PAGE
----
Either way, Liguori and colleagues propose that blocking the neurotransmitter with receptor antagonists could at least help AD patients sleep better at night. In an accompanying editorial, Luigi Ferini-Strambi of the Vita-Salute San Raffaele University in Milan proposed to go even further. “It could be hypothesized that the use of orexin receptor antagonists as potential drugs targets the downregulation of the orexinergic system not only for the management of sleep disturbances in AD, but also for a slower progression of the neurodegenerative process,” Ferini-Strambi  wrote.  In August, Merck’s Belsomra became the first orexin receptor antagonist approved by the FDA for the treatment of insomnia.—Jessica Shugart


  1. This study significantly adds to our understanding about the relationship between sleep, orexin, and AD. The authors measure sleep more robustly than in other published studies with home sleep patterns reported via sleep diaries and an acclimation polysomnogram preceding the study polysomnogram. This is important because if there was only one night of polysomnography we could not say how representative it was of the participants' sleep at home. Further, the lumbar punctures were performed within a narrow time period.

    The main findings of the study are: 1) CSF orexin concentration positively correlated with t-tau and p-tau; 2) CSF orexin levels correlated with several sleep parameters (wakefulness after sleep onset, sleep efficiency, percent of REM sleep, and sleep latency). The study provides additional evidence that sleep is disturbed in moderate-severe AD and that the orexinergic system is involved.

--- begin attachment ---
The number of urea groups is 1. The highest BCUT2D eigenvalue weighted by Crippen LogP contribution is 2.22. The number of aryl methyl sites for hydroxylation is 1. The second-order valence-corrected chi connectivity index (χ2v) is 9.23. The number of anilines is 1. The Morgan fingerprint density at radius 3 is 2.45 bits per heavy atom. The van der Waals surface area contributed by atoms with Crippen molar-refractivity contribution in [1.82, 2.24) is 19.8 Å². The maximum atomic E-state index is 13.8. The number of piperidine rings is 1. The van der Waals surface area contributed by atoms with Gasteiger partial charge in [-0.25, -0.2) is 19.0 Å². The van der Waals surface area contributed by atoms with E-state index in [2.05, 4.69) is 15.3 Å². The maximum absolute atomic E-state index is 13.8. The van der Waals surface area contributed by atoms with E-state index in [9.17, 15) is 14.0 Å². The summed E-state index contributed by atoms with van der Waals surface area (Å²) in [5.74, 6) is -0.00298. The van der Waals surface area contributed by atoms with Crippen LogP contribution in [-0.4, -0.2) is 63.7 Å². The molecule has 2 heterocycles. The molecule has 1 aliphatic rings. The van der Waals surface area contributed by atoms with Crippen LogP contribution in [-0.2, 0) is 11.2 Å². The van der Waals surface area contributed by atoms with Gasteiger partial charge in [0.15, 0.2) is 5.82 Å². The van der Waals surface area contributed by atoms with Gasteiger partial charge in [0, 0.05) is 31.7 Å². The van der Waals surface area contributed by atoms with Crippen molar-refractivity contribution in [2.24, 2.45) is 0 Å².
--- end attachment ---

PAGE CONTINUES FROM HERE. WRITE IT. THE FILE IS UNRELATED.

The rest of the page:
Given the lack of correlation between CSF orexin concentration and mild AD, I think the study suggests sleep disturbance is more likely to be a result of AD rather a key part of AD pathogenesis. Sleep disturbance in AD may be another measure of brain dysfunction, such as cognitive impairment. A 2013 study by my colleagues Drs. Ju and Holtzman at Washington University showed that cognitively normal adults with amyloid deposition had reduced sleep efficiency compared to cognitively normal adults without amyloid deposition; this study had a much large number of participants and showed a small but statistically significant reduction in sleep efficiency (Ju et al., 2014). It may be that larger sample sizes are needed to define differences in CSF orexin concentrations between the control and mild AD group.


    . Sleep and Alzheimer disease pathology--a bidirectional relationship. Nat Rev Neurol. 2014 Feb;10(2):115-9. Epub 2013 Dec 24 PubMed.

  2. Liguori and colleagues report increased orexin in CSF from patients with mild to moderate Alzheimer’s disease (MMSE score <21). In parallel, these patients also had impaired nocturnal sleep compared to controls and patients with mild AD (MMSE score ≥ 21). Interestingly, the authors found no significant difference between AD patients with mild versus those with moderate to severe AD. However, the numbers reveal an increase in CSF orexin by approximately 12 percent in the moderate to severe versus mild AD patients, hence if the authors had included more patients (increased the power) this difference may have been significant.